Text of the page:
You may have seen the big news today that the European Commission has announced a proposed extension to the SEPA migration deadline of six months, from 1st February to 1st August. Their view is that the rates of adoption are not high enough to guarantee
a smooth transition. According to the latest migration stats available, credit transfer adoption is at 64.1% and direct debits at 26% (November 2013 figures). Considering that in September, the direct debits migration figure was only at 5%, this was a big
jump. But obviously not enough to make the commission comfortable enough to stick with the Feb 1st date and force the change through.
Throughout 2013 it always looked like a very tall order to reach 100% (or even close to 100%) compliance across credit transfers and direct debits, with the problem being especially acute for SMEs. But the commission was always firm that the date wouldn’t
move. Most of us assumed that other measures might be put in place including punitive costs. So, whilst the adoption rates do not come as a surprise (actually, the recent increases have been more positive than one might expect), the announcement has been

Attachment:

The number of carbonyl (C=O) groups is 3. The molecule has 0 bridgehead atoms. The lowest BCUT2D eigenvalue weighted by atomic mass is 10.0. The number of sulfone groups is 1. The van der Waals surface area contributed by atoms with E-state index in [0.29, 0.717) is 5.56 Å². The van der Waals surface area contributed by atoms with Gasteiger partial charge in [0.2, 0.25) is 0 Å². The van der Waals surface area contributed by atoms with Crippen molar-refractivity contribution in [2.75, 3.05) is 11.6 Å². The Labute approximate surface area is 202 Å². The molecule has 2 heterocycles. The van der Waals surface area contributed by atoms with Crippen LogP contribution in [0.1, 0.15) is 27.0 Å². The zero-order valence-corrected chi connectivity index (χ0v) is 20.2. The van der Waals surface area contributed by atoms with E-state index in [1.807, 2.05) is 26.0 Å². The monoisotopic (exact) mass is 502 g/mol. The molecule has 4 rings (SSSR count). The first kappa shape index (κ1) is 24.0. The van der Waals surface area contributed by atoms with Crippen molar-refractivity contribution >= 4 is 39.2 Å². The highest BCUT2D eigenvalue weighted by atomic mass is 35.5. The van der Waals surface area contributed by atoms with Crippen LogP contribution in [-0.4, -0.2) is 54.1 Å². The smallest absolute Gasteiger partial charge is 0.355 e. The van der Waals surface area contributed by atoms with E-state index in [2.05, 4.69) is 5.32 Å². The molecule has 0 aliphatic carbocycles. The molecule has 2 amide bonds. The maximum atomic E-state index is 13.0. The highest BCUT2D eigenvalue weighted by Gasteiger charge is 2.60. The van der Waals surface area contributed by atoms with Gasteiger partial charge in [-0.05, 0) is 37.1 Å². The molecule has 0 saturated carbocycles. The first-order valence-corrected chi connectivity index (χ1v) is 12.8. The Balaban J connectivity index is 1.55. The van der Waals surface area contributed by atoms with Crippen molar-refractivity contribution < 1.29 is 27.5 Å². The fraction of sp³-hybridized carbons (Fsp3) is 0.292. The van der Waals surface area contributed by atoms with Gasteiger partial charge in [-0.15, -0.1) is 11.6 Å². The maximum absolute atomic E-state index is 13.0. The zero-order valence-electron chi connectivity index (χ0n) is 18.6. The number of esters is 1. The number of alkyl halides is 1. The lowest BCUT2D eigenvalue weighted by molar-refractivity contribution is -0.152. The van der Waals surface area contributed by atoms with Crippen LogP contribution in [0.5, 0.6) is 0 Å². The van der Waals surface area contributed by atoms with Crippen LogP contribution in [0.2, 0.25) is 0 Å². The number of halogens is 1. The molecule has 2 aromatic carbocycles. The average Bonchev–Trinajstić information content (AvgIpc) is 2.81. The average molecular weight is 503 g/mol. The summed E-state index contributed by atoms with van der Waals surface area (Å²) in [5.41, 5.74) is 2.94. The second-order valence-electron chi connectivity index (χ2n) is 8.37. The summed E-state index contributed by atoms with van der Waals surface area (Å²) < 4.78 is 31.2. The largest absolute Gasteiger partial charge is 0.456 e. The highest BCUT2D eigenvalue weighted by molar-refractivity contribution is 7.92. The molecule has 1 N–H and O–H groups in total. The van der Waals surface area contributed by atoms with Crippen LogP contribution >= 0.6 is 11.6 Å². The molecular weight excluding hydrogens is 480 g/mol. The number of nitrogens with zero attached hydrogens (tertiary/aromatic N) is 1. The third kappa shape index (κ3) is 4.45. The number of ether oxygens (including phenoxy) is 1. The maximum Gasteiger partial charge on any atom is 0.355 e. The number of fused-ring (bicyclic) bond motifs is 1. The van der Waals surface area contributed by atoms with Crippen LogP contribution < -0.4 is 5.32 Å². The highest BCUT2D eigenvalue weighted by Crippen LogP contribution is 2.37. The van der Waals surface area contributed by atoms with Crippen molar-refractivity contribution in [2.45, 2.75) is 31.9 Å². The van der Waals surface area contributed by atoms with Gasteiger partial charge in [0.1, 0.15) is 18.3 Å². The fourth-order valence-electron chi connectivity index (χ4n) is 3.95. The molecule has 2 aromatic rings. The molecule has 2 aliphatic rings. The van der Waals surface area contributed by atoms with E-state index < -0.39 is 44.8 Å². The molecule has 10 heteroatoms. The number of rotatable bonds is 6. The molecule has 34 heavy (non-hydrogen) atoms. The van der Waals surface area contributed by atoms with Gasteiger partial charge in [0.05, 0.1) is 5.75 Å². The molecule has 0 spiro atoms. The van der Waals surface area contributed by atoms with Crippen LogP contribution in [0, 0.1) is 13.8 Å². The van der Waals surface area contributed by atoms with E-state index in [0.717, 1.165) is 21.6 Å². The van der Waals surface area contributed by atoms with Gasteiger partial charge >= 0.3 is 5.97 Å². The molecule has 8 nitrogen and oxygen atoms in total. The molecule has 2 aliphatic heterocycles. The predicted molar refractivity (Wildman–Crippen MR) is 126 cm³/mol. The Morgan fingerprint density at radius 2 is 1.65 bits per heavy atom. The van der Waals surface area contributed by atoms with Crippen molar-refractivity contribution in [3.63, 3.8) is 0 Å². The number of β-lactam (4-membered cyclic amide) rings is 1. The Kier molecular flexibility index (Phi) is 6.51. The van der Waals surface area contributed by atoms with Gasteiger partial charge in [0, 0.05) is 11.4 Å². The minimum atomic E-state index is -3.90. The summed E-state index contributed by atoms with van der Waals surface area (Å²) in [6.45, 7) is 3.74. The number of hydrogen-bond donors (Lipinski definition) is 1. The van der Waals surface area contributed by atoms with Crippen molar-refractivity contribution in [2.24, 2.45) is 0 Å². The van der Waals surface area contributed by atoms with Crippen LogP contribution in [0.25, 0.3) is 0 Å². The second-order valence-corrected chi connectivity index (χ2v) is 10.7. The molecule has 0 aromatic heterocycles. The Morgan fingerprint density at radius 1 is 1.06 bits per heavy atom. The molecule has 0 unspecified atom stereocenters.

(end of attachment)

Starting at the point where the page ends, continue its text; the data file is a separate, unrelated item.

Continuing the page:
Corporations have been given some breathing space to become compliant and for some it will definitely have come as a welcome relief. But, apart from the date, nothing else changes. The migration to pan-European payment and direct debit instruments will
happen and the potential benefits from embarking on payments centralisation across the Eurozone remain the same for large corporates. Corporations can still look towards a SEPA migration project as a catalyst for a wider payments centralisation project to
take advantage of the opportunity to reduce costs while standardising processes. You may be thinking that if the EC have moved the date once, they will move it again. But for now, they seem very firm on the point that this is a one-time shift.